Profile — 23 Nov 2018
Infection Drivers investigates how images could come to act autonomously as they become dislocated from their intended use. In the work, Cooper also speculates about how capitalist forms of image production could be appropriated and deployed as weapons against exploitative labor. Cooper does this by asking whether these digital bodies could perform in our place, and allow us to refuse to engage in certain abstract forms of labor. She is particularly interested in the body’s “sanctuary sites”—vulnerable areas such as the central nervous system where drugs cannot easily penetrate. By destabilizing the notion that a “natural” body stands in contrast to “man-made” media, Infection Drivers raises the question of whether digital technologies could create their own sanctuary sites, which could potentially incubate and give rise to new forms of anti-capitalist logic. Ultimately, Cooper invites us to consider whether “bodies” produced by emerging technologies might contain new forms of political potential and self-care.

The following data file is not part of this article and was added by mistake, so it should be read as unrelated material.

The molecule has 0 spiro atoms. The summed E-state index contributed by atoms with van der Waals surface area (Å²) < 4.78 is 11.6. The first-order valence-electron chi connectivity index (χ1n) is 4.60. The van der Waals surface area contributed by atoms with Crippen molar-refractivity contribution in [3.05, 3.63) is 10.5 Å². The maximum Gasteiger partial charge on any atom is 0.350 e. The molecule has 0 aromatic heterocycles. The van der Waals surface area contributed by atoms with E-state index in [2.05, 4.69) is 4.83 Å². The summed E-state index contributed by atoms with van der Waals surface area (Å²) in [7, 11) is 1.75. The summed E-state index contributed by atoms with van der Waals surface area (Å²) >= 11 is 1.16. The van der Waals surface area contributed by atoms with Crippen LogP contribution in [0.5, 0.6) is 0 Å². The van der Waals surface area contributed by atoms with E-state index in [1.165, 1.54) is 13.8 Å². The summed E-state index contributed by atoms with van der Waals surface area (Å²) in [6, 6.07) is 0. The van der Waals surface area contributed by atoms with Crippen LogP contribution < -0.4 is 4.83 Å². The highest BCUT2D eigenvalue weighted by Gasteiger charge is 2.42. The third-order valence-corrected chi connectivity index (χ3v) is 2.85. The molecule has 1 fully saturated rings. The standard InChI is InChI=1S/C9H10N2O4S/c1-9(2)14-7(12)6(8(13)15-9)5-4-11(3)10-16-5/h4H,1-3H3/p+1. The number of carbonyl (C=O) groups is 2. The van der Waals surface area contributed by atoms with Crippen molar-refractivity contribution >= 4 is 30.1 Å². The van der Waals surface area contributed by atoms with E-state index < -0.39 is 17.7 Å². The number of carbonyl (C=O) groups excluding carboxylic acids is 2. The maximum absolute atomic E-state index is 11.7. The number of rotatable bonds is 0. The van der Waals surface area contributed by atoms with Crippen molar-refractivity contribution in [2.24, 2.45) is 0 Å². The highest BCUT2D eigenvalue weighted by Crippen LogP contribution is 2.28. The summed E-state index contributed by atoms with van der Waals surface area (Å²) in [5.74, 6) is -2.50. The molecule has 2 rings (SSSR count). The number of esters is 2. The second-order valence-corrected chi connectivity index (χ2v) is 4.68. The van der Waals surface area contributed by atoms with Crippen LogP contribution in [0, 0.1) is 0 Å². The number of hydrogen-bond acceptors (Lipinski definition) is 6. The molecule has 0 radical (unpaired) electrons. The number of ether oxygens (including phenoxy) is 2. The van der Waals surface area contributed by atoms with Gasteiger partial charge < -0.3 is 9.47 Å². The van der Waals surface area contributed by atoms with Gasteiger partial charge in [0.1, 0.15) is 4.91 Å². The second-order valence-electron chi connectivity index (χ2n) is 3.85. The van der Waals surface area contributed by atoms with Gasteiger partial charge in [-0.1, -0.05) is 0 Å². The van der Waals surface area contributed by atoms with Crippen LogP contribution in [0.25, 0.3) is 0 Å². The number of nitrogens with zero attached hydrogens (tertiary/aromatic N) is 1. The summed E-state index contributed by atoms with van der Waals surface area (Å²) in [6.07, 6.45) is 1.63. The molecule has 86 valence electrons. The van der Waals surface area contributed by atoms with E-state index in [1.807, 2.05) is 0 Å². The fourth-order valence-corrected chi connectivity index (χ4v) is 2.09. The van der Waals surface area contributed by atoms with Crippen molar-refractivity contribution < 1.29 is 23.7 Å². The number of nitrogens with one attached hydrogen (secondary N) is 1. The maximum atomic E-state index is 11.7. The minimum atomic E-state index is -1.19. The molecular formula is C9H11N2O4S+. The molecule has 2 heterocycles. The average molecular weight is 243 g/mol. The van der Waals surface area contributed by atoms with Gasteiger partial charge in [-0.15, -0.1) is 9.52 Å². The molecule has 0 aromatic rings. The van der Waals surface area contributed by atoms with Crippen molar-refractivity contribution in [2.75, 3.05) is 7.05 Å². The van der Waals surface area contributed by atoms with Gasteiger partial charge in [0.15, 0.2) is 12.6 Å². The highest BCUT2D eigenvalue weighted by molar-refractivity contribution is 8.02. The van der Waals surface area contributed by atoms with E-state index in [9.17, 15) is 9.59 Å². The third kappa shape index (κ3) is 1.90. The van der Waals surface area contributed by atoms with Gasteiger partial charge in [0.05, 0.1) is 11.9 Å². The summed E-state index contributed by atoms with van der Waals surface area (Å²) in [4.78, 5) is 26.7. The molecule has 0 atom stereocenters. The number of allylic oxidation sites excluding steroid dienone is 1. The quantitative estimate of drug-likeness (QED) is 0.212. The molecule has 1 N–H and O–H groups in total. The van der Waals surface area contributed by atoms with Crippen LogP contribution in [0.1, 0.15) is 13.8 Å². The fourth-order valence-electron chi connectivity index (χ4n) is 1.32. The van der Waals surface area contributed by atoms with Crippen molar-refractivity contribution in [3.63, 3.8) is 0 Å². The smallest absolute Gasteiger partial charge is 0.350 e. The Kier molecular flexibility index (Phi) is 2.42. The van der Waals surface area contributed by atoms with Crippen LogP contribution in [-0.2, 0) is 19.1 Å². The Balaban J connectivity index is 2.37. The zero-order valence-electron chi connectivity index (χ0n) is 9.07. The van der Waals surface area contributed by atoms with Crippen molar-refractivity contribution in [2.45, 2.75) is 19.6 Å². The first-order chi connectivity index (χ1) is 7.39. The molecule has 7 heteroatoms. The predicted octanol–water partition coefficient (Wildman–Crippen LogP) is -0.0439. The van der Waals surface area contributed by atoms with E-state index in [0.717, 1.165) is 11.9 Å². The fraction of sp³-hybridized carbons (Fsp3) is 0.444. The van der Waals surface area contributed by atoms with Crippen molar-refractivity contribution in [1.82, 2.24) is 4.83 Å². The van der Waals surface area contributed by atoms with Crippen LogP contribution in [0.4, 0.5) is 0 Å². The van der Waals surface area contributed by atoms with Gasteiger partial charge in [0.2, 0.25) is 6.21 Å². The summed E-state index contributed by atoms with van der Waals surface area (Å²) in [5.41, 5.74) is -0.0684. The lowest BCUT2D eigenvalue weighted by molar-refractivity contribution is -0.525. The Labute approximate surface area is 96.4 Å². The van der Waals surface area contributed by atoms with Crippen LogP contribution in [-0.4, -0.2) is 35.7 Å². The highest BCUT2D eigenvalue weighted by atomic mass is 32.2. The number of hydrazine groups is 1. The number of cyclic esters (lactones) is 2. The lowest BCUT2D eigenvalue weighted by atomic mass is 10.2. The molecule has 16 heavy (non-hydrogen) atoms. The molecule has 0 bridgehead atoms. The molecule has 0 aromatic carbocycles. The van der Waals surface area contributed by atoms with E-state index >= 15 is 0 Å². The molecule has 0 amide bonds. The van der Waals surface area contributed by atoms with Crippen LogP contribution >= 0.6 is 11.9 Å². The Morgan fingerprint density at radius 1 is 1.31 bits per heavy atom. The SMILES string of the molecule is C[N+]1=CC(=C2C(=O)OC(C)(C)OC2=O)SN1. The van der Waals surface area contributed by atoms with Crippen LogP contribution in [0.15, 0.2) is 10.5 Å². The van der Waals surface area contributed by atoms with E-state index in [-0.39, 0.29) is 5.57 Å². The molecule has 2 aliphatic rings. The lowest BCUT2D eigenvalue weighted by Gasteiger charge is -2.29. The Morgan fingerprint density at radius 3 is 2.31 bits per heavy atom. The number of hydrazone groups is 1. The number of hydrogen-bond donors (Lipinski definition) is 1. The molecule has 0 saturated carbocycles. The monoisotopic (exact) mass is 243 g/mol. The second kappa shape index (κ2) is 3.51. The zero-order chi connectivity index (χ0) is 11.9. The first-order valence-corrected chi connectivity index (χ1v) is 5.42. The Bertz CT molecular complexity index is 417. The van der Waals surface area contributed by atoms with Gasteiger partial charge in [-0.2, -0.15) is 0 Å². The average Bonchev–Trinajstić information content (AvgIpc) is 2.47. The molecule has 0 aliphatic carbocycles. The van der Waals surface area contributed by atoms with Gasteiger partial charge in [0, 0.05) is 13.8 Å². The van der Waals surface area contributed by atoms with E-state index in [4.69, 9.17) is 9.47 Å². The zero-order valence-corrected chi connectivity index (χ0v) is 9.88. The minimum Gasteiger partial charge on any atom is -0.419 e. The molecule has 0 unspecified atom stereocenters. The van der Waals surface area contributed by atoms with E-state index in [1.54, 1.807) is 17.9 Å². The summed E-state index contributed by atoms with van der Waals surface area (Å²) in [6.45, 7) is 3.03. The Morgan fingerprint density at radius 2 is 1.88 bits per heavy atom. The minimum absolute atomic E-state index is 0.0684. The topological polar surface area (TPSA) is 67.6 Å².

About the artist
Kate Cooper (1984, United Kingdom) was recently in residence at the Rijksakademie van Beeldende Kunsten in Amsterdam, and at the Saari Residence in Hietamäki, Finland. Her work has been shown at venues including the KW Institute for Contemporary Art, Berlin; Institute of Contemporary Art, Boston; Tate Modern, London; Sonic Acts, Amsterdam; Public Art Fund, New York; International Center of Photography, New York; Serralves Museum, Porto; Frankfurter Kunstverein, Frankfurt; Palais de Tokyo, Paris; Whitechapel Gallery, London; Museum of Modern Art, Warsaw; and has been featured at the Riga Photography Biennial and the International Documentary Film Festival Amsterdam.